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How do I modify the DNS records when a site is hosted on one IP and the mail is on a different IP?

Here is my situation: I have been hosting the website and mail for a local car dealership. The manufacturer (GM) is forcing the dealerships to a common website platform hosted by a single company named Cobalt, but they only host the website, not the email. The dealership wants my company to continue hosting the mail with the same domain name as before. Cobalt's support will only communicate with the dealership in writing. I need to have the dealership tell Cobalt support specifically how to modify the DNS records so that the email  routes to my server. So, do I need to have the A record for Mail modified to point at my servers IP, or do I need to have the MX record modified to point at mail servers domain name? Or a combination of the two? I am fuzzy on how it should be done since there is both a Mail A record, and a Mail MX record? When do you use which, or both?
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danelson4406
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danelson4406
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2 Solutions
 
wolfcamelCommented:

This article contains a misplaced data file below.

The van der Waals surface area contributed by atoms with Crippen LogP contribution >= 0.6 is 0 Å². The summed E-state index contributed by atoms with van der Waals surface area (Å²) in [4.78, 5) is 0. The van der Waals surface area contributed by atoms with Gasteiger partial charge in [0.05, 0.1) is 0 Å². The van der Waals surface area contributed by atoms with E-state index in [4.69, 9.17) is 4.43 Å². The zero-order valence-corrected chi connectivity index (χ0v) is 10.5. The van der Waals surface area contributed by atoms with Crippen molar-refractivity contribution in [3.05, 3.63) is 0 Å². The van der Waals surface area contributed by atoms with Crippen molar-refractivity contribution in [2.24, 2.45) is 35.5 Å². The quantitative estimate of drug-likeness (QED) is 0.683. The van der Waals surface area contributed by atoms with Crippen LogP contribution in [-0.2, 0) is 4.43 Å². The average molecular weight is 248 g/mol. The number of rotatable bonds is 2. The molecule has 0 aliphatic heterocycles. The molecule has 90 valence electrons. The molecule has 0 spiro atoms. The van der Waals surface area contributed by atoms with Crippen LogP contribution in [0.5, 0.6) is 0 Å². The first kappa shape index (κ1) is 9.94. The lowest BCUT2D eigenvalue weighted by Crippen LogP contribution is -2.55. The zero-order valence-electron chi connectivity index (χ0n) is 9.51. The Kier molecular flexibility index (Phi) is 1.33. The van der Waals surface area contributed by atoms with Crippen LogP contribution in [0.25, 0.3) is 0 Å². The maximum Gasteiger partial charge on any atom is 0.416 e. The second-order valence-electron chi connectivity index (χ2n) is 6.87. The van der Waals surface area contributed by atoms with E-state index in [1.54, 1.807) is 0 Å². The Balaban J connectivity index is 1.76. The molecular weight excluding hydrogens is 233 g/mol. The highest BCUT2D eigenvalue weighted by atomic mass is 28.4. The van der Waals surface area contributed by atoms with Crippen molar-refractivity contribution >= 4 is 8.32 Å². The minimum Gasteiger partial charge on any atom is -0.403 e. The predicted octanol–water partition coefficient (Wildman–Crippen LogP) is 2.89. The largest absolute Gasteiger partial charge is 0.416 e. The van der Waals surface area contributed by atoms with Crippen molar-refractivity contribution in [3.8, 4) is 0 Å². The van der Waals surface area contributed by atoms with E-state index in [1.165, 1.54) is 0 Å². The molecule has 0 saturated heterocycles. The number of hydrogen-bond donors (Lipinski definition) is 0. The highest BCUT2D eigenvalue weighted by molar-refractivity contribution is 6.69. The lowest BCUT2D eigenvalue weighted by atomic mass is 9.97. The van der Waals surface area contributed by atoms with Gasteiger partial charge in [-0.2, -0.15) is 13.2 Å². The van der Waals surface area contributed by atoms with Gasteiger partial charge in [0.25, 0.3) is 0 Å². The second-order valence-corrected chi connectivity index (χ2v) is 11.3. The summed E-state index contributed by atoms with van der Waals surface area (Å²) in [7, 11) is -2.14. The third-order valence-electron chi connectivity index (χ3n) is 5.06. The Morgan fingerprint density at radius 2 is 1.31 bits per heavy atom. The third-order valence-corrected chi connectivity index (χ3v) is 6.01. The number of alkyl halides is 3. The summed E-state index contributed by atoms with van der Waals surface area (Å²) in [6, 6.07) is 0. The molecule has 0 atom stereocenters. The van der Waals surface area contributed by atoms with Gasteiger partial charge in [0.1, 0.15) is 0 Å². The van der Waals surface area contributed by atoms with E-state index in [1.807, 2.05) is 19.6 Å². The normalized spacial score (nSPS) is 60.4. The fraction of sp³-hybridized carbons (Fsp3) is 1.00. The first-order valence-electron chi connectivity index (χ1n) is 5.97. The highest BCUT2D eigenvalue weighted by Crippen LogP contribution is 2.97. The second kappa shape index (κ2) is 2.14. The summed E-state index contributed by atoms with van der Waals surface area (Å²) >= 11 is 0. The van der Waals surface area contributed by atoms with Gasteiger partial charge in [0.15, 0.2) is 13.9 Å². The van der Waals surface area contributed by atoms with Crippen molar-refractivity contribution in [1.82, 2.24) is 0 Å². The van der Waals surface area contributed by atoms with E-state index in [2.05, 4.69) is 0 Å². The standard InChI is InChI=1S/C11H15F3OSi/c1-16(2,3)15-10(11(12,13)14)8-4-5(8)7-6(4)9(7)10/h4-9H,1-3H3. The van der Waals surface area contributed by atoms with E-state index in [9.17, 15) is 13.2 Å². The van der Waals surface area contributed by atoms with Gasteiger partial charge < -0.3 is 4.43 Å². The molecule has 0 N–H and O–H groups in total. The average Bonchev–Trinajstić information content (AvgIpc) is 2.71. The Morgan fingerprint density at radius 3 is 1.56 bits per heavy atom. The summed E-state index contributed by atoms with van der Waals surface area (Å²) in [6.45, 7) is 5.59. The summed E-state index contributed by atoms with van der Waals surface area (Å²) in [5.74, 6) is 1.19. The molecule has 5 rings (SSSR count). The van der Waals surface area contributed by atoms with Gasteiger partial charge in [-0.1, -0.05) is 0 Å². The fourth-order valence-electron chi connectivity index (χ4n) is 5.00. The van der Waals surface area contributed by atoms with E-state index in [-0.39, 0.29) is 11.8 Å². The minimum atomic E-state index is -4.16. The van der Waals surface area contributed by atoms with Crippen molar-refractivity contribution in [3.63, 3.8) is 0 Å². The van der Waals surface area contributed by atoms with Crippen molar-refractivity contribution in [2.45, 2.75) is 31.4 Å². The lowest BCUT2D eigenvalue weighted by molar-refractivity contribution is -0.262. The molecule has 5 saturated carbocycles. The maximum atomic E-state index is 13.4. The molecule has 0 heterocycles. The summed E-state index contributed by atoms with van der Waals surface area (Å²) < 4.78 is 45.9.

you should have an A record for mail.company.com and an MX record that points to mail.company.com

then you just need to change the A Ip address to point to your server.


You could have the MX point to the IP and it would appear to work, but this is badpractice and many mail servers wont send/receive with you if that is the case.
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Chris DentPowerShell DeveloperCommented:

Normally you have this:

yourdomain.com.    IN MX  10   mail.yourdomain.com.

You might not see the "yourdomain.com." part in your view, it might be blank, or it might be @, both are valid.

The MX record must point to an A record so with that we would have:

mail.yourdomain.com.  IN A   1.2.3.4

The name used above, mail, is made up. It can be any legal name in DNS.

Keeping those separate from any names used for web pages keeps life nice and easy and neat.

If a domain doesn't have an MX Record a sending system will attempt to deliver mail to the IP address for the domain name. That looks like this:

yourdomain.com.   IN A   1.2.3.4
Or
@  IN A  1.2.3.4

This is a fall-back only, it will only ever be used if no MX Record exists.

Chris
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wolfcamelCommented:
They should only need to cange the www record to point to them. I assume tht COBA:T is also managing the DNS as well
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Chris DentPowerShell DeveloperCommented:

I concur with wolfcamel, but wouldn't be surprised to see a change to the host record for "yourdomain.com" as a requirement as well. Neither will effect mail delivery if an MX record is present.

Chris
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danelson4406Author Commented:
To wolfcamel: Your assumption is correct. Cobalt is managing the DNS, and the domain name as well.
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danelson4406Author Commented:
Thanks for the assistance. I submitted the suggested DNS changes through the local auto dealership (in writing) to the hosting company. Email started flowing properly.  
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